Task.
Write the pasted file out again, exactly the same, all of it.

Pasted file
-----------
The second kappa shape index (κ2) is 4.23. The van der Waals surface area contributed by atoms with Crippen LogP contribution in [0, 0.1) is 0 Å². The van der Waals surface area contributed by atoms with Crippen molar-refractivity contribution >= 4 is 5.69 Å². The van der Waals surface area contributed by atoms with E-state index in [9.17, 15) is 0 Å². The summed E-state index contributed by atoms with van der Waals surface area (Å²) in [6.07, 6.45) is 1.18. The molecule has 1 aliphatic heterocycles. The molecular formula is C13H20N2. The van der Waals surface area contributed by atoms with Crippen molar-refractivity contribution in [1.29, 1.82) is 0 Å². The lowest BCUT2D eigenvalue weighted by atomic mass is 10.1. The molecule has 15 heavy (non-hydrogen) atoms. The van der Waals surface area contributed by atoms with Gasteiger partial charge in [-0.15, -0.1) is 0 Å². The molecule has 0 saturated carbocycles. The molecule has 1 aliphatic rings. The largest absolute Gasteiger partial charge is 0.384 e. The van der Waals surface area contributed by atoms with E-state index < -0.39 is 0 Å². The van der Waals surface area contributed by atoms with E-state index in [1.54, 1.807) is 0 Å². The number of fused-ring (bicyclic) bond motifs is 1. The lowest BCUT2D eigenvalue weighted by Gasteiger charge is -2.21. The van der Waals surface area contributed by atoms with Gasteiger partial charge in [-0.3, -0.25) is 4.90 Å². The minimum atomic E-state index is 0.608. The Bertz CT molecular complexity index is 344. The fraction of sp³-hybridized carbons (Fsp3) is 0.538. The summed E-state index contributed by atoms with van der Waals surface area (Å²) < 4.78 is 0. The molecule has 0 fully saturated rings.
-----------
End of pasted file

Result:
The second kappa shape index (κ2) is 4.23. The van der Waals surface area contributed by atoms with Crippen LogP contribution in [0, 0.1) is 0 Å². The van der Waals surface area contributed by atoms with Crippen molar-refractivity contribution >= 4 is 5.69 Å². The van der Waals surface area contributed by atoms with E-state index in [9.17, 15) is 0 Å². The summed E-state index contributed by atoms with van der Waals surface area (Å²) in [6.07, 6.45) is 1.18. The molecule has 1 aliphatic heterocycles. The molecular formula is C13H20N2. The van der Waals surface area contributed by atoms with Crippen molar-refractivity contribution in [1.29, 1.82) is 0 Å². The lowest BCUT2D eigenvalue weighted by atomic mass is 10.1. The molecule has 15 heavy (non-hydrogen) atoms. The van der Waals surface area contributed by atoms with Gasteiger partial charge in [-0.15, -0.1) is 0 Å². The molecule has 0 saturated carbocycles. The molecule has 1 aliphatic rings. The largest absolute Gasteiger partial charge is 0.384 e. The van der Waals surface area contributed by atoms with E-state index < -0.39 is 0 Å². The van der Waals surface area contributed by atoms with E-state index in [1.54, 1.807) is 0 Å². The number of fused-ring (bicyclic) bond motifs is 1. The lowest BCUT2D eigenvalue weighted by Gasteiger charge is -2.21. The van der Waals surface area contributed by atoms with Gasteiger partial charge in [-0.3, -0.25) is 4.90 Å². The minimum atomic E-state index is 0.608. The Bertz CT molecular complexity index is 344. The fraction of sp³-hybridized carbons (Fsp3) is 0.538. The summed E-state index contributed by atoms with van der Waals surface area (Å²) < 4.78 is 0. The molecule has 0 fully saturated rings.